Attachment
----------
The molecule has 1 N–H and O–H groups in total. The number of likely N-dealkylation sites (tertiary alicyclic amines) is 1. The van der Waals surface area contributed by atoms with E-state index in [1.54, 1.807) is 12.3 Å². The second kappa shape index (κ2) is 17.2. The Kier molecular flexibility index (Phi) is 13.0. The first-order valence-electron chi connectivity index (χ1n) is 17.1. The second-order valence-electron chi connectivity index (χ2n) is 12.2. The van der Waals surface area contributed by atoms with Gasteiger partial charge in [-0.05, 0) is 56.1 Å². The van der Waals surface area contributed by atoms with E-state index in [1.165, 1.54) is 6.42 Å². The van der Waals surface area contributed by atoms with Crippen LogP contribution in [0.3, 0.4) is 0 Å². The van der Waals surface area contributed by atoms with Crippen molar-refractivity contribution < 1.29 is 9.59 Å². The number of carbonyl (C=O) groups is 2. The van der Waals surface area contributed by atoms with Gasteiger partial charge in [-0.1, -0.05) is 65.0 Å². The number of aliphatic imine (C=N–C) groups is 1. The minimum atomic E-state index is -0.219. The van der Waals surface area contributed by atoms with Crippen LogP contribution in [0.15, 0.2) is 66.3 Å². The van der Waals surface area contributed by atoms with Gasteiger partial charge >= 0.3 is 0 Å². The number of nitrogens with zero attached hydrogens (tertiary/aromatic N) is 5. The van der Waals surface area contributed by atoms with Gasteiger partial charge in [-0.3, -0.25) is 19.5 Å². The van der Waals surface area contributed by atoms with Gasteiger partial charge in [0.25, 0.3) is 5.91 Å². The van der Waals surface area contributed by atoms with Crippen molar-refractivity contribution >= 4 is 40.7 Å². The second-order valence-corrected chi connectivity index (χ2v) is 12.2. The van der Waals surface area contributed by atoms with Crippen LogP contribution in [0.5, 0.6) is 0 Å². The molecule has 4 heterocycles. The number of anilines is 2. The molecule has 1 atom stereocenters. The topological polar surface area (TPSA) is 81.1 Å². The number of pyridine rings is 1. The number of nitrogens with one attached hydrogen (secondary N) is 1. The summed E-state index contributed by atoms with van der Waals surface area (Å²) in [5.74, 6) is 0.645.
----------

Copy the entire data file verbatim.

The molecule has 1 N–H and O–H groups in total. The number of likely N-dealkylation sites (tertiary alicyclic amines) is 1. The van der Waals surface area contributed by atoms with E-state index in [1.54, 1.807) is 12.3 Å². The second kappa shape index (κ2) is 17.2. The Kier molecular flexibility index (Phi) is 13.0. The first-order valence-electron chi connectivity index (χ1n) is 17.1. The second-order valence-electron chi connectivity index (χ2n) is 12.2. The van der Waals surface area contributed by atoms with Gasteiger partial charge in [-0.05, 0) is 56.1 Å². The van der Waals surface area contributed by atoms with E-state index in [1.165, 1.54) is 6.42 Å². The van der Waals surface area contributed by atoms with Crippen LogP contribution in [0.3, 0.4) is 0 Å². The van der Waals surface area contributed by atoms with Crippen molar-refractivity contribution < 1.29 is 9.59 Å². The number of carbonyl (C=O) groups is 2. The van der Waals surface area contributed by atoms with Gasteiger partial charge in [-0.1, -0.05) is 65.0 Å². The number of aliphatic imine (C=N–C) groups is 1. The minimum atomic E-state index is -0.219. The van der Waals surface area contributed by atoms with Crippen LogP contribution in [0.15, 0.2) is 66.3 Å². The van der Waals surface area contributed by atoms with Gasteiger partial charge >= 0.3 is 0 Å². The number of nitrogens with zero attached hydrogens (tertiary/aromatic N) is 5. The van der Waals surface area contributed by atoms with Gasteiger partial charge in [-0.3, -0.25) is 19.5 Å². The van der Waals surface area contributed by atoms with Gasteiger partial charge in [0.25, 0.3) is 5.91 Å². The van der Waals surface area contributed by atoms with Crippen molar-refractivity contribution >= 4 is 40.7 Å². The second-order valence-corrected chi connectivity index (χ2v) is 12.2. The van der Waals surface area contributed by atoms with Crippen LogP contribution in [0.5, 0.6) is 0 Å². The molecule has 4 heterocycles. The number of anilines is 2. The molecule has 1 atom stereocenters. The topological polar surface area (TPSA) is 81.1 Å². The number of pyridine rings is 1. The number of nitrogens with one attached hydrogen (secondary N) is 1. The summed E-state index contributed by atoms with van der Waals surface area (Å²) in [5.74, 6) is 0.645.